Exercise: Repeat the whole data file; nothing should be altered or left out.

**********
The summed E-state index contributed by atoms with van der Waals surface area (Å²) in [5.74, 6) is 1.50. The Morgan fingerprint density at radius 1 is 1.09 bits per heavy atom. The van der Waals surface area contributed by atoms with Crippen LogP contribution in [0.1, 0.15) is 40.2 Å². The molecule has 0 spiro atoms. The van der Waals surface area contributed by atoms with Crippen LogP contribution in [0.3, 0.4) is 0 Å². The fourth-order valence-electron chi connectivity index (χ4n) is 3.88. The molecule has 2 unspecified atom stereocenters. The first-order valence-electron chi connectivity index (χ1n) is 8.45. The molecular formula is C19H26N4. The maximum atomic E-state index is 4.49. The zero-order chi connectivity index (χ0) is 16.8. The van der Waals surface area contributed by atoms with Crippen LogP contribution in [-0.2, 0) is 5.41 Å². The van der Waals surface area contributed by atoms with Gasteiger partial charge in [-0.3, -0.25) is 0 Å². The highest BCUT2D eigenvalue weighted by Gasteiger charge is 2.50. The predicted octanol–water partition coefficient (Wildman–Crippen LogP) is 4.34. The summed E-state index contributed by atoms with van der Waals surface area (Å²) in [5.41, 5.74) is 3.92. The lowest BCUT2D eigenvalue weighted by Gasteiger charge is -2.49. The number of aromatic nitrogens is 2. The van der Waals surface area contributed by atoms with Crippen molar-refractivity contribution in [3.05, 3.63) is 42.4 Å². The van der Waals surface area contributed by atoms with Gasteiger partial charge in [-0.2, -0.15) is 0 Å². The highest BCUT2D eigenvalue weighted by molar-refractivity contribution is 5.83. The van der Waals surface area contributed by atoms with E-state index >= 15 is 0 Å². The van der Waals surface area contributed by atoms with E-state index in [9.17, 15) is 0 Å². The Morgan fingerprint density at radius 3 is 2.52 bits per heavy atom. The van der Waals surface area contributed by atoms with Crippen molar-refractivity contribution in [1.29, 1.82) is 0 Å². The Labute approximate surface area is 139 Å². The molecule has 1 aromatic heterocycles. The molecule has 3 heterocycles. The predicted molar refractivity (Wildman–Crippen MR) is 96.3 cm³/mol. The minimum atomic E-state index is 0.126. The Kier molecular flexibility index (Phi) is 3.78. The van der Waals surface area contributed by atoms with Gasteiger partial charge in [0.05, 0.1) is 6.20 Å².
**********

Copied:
The summed E-state index contributed by atoms with van der Waals surface area (Å²) in [5.74, 6) is 1.50. The Morgan fingerprint density at radius 1 is 1.09 bits per heavy atom. The van der Waals surface area contributed by atoms with Crippen LogP contribution in [0.1, 0.15) is 40.2 Å². The molecule has 0 spiro atoms. The van der Waals surface area contributed by atoms with Crippen LogP contribution in [0.3, 0.4) is 0 Å². The fourth-order valence-electron chi connectivity index (χ4n) is 3.88. The molecule has 2 unspecified atom stereocenters. The first-order valence-electron chi connectivity index (χ1n) is 8.45. The molecular formula is C19H26N4. The maximum atomic E-state index is 4.49. The zero-order chi connectivity index (χ0) is 16.8. The van der Waals surface area contributed by atoms with Crippen LogP contribution in [-0.2, 0) is 5.41 Å². The van der Waals surface area contributed by atoms with Gasteiger partial charge in [-0.3, -0.25) is 0 Å². The highest BCUT2D eigenvalue weighted by Gasteiger charge is 2.50. The predicted octanol–water partition coefficient (Wildman–Crippen LogP) is 4.34. The summed E-state index contributed by atoms with van der Waals surface area (Å²) in [5.41, 5.74) is 3.92. The lowest BCUT2D eigenvalue weighted by Gasteiger charge is -2.49. The number of aromatic nitrogens is 2. The van der Waals surface area contributed by atoms with Crippen molar-refractivity contribution in [3.05, 3.63) is 42.4 Å². The van der Waals surface area contributed by atoms with Gasteiger partial charge in [-0.2, -0.15) is 0 Å². The highest BCUT2D eigenvalue weighted by molar-refractivity contribution is 5.83. The van der Waals surface area contributed by atoms with E-state index >= 15 is 0 Å². The van der Waals surface area contributed by atoms with E-state index in [9.17, 15) is 0 Å². The Morgan fingerprint density at radius 3 is 2.52 bits per heavy atom. The van der Waals surface area contributed by atoms with Crippen molar-refractivity contribution in [1.29, 1.82) is 0 Å². The Labute approximate surface area is 139 Å². The molecule has 1 aromatic heterocycles. The molecule has 3 heterocycles. The predicted molar refractivity (Wildman–Crippen MR) is 96.3 cm³/mol. The minimum atomic E-state index is 0.126. The Kier molecular flexibility index (Phi) is 3.78. The van der Waals surface area contributed by atoms with Gasteiger partial charge in [0.05, 0.1) is 6.20 Å².